Ann Bedsole Ann Smith Bedsole, born Margaret Anna Smith, (1930- ) was the first woman elected to the Alabama State Senate (1983-1995) and the first Republican woman elected to the Alabama House of Representatives (1979-1983). In addition, another notable accomplishment was her role in the founding of the Alabama School of Mathematics and Science (ASMS) in Mobile, Mobile County, in 1991. After leaving politics, she continued to serve in numerous philanthropic, honorary, and business positions and on the board of the ASMS.
Margaret Anna Smith was born on January 7, 1930, in Selma, Dallas County, to timberman and farmer Malcolm White Smith and former schoolteacher Sybil Huey Smith. When Margaret was five years old, her father moved the family to Jackson, Clarke County, after purchasing a local lumber business, which he renamed the M. W. Smith Lumber Company. Margaret finished high school in Waynesboro, Virginia, before enrolling at the University of Alabama and thereafter at the University of Denver in Colorado. In her late 20s, Smith returned to Jackson, where she met and married business executive and philanthropist Massey Palmer Bedsole Jr. in 1958. They later moved to Mobile and would have three children.
By the 1960s, Ann Smith Bedsole had become actively involved with the Republican Party in Mobile. In 1964, she served as an alternative delegate to the Republican National Convention in which conservative Arizona senator Barry Goldwater’s presidential nomination led to a resurgence of the Republican Party in Alabama. Bedsole served as a member of the Alabama Republican State Executive Committee in 1966. Her rise in politics was evident by 1972, when she was designated as a Presidential Elector for Alabama at the Republican National Convention that nominated incumbent president Richard Nixon, and she was elected as the “First Lady of Mobile” that year. Her work in Mobile continued, serving as the Republican chair of Ward 4, where she witnessed a series of failed Republican campaigns. In 1978, she ran for the Alabama House of Representatives from District 101 (Mobile) after Democrat Sonny Callahan vacated his seat to run for the Alabama State Senate. Her victory in the election made her the first Republican woman elected to the Alabama House of Representatives, serving from 1979 to 1982.
Alabama School for Mathematics and Science In 1982, Callahan vacated his seat in the Alabama Senate from District 34 (Mobile) and Bedsole once again ran for his seat and won, serving three terms from 1983 until 1994, making her the first woman elected to the Alabama Senate. A strong proponent of improving public education, she was instrumental in creating the Alabama School of Math and Science, a public residential magnet school focusing on advanced studies in the sciences and mathematics. She also served as the chair of the Agriculture, Conservation, and Forestry Committee, which is charged with developing policy related to agriculture, the environment, fishes, and game for Alabamians. For her work, she was named “Mobilian of the Year” in 1993. The following year, she left the Alabama Senate to run for the Republican gubernatorial nomination. Again, improving public education was an important issue for her. But she lost in a runoff against Forrest “Fob” James who won the office of governor.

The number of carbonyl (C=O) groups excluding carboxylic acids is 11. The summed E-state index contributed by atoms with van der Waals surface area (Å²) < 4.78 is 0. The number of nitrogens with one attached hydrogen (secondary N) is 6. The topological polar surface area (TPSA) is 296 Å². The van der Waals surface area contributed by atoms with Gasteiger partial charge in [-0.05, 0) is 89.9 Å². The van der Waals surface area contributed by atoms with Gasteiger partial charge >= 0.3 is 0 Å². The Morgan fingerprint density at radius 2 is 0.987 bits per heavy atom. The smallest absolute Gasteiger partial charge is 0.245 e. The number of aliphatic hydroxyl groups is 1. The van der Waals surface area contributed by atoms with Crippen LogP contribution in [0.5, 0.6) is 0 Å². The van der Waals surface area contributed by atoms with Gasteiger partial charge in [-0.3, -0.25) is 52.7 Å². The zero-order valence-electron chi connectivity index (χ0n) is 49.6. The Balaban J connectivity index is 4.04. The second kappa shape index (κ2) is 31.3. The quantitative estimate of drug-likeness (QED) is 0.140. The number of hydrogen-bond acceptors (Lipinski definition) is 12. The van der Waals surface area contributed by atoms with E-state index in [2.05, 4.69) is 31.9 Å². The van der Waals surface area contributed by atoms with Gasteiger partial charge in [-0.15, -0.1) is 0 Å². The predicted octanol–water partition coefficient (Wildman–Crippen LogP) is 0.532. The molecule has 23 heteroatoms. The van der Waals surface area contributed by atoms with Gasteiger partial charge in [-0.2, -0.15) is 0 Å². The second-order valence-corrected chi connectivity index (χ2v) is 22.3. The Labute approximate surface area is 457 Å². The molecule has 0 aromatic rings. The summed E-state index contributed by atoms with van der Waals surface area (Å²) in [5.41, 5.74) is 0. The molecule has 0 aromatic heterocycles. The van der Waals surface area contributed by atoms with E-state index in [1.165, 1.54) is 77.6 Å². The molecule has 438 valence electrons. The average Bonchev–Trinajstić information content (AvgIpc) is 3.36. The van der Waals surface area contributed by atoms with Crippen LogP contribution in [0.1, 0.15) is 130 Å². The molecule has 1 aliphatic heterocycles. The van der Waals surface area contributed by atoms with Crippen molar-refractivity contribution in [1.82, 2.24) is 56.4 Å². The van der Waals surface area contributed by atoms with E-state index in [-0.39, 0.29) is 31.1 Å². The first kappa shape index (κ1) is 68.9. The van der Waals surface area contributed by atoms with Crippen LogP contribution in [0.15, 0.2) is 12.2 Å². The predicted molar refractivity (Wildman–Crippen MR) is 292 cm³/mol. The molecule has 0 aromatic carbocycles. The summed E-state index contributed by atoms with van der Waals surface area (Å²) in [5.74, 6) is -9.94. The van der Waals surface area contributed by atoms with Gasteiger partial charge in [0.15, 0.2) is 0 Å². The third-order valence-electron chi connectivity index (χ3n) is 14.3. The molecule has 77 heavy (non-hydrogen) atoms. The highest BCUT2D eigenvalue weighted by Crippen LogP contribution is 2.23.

Bedsole returned to Mobile, where she continued her business and philanthropic work and was eventually named Philanthropist of the Year in 1998. In 2005, she attempted to reenter politics, running for mayor of Mobile, but was unsuccessful. In 2006, Bedsole’s husband Massey Palmer Bedsole Jr. died, and in 2014, she married architect Nicholas Hanson Holmes Jr., who died in 2016.
Over her career, Bedsole has served in multiple capacities in education, business, and philanthropy. In education, she served as a trustee of Spring Hill College in Mobile and Huntingdon College in Montgomery, Montgomery County, and was a proponent and founder of the ASMS in Mobile in 1991. She has since served as the vice president and president of the ASMS Foundation Board of Directors. Her business pursuits included the establishment of Bedsole Farms in 2008 in Perdue Hill, Monroe County, and she served as president and board chair of the White Smith Land Company in Mobile. Her philanthropic efforts included serving as chair of the distribution committee for the Sybil H. Smith Charitable Trust, which was dissolved in 2015 and reconfigured as the Sybil and White Smith Foundation. She has also served on the board of the J. L Bedsole Foundation (named after her husband’s uncle Joseph Linyer Bedsole) to provide grants for post-secondary education and artistic and economic development opportunities for the citizens of southwest Alabama. She also founded and served as president of the Alabama Forest Resources Center, which works to protect land in Alabama through conservation easements.
A promoter of local history and preservation, Bedsole founded the Mobile Historic Home Tours, was president of the Mobile Tricentennial, was a member of the Mobile Historic Development Commission and the Mobile Bay Lighthouse Committee, and served as a commissioner for the Alabama Historical Commission. For her philanthropic work, she received a Meritorious Public Service Award from the Montgomery Advertiser and the Alabama Journal. In 2002, Bedsole was inducted into the Alabama Academy of Honor, which recognizes living Alabamians for their accomplishments and service to the state of Alabama.